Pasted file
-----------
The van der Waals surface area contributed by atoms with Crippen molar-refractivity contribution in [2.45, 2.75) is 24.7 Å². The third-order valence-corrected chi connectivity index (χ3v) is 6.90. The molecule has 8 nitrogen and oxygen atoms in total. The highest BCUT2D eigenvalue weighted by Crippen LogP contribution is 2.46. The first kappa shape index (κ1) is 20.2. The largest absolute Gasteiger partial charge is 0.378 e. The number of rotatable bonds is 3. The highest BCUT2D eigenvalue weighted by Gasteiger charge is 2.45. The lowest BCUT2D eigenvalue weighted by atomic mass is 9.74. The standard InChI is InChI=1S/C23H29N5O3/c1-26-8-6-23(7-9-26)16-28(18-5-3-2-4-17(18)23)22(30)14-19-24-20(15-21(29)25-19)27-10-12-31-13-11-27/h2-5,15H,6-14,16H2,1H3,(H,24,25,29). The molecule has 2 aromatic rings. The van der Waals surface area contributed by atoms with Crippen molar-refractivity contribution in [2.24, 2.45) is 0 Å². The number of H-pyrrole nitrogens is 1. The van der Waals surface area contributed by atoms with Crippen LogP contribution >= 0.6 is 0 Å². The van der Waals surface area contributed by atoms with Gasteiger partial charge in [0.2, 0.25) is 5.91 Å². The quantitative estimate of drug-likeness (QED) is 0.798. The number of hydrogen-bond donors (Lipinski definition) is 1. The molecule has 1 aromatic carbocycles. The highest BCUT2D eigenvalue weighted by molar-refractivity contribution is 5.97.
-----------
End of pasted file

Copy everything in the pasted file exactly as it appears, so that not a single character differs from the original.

The van der Waals surface area contributed by atoms with Crippen molar-refractivity contribution in [2.45, 2.75) is 24.7 Å². The third-order valence-corrected chi connectivity index (χ3v) is 6.90. The molecule has 8 nitrogen and oxygen atoms in total. The highest BCUT2D eigenvalue weighted by Crippen LogP contribution is 2.46. The first kappa shape index (κ1) is 20.2. The largest absolute Gasteiger partial charge is 0.378 e. The number of rotatable bonds is 3. The highest BCUT2D eigenvalue weighted by Gasteiger charge is 2.45. The lowest BCUT2D eigenvalue weighted by atomic mass is 9.74. The standard InChI is InChI=1S/C23H29N5O3/c1-26-8-6-23(7-9-26)16-28(18-5-3-2-4-17(18)23)22(30)14-19-24-20(15-21(29)25-19)27-10-12-31-13-11-27/h2-5,15H,6-14,16H2,1H3,(H,24,25,29). The molecule has 2 aromatic rings. The van der Waals surface area contributed by atoms with Crippen molar-refractivity contribution in [2.24, 2.45) is 0 Å². The number of H-pyrrole nitrogens is 1. The van der Waals surface area contributed by atoms with Crippen LogP contribution >= 0.6 is 0 Å². The van der Waals surface area contributed by atoms with Gasteiger partial charge in [0.2, 0.25) is 5.91 Å². The quantitative estimate of drug-likeness (QED) is 0.798. The number of hydrogen-bond donors (Lipinski definition) is 1. The molecule has 1 aromatic carbocycles. The highest BCUT2D eigenvalue weighted by molar-refractivity contribution is 5.97.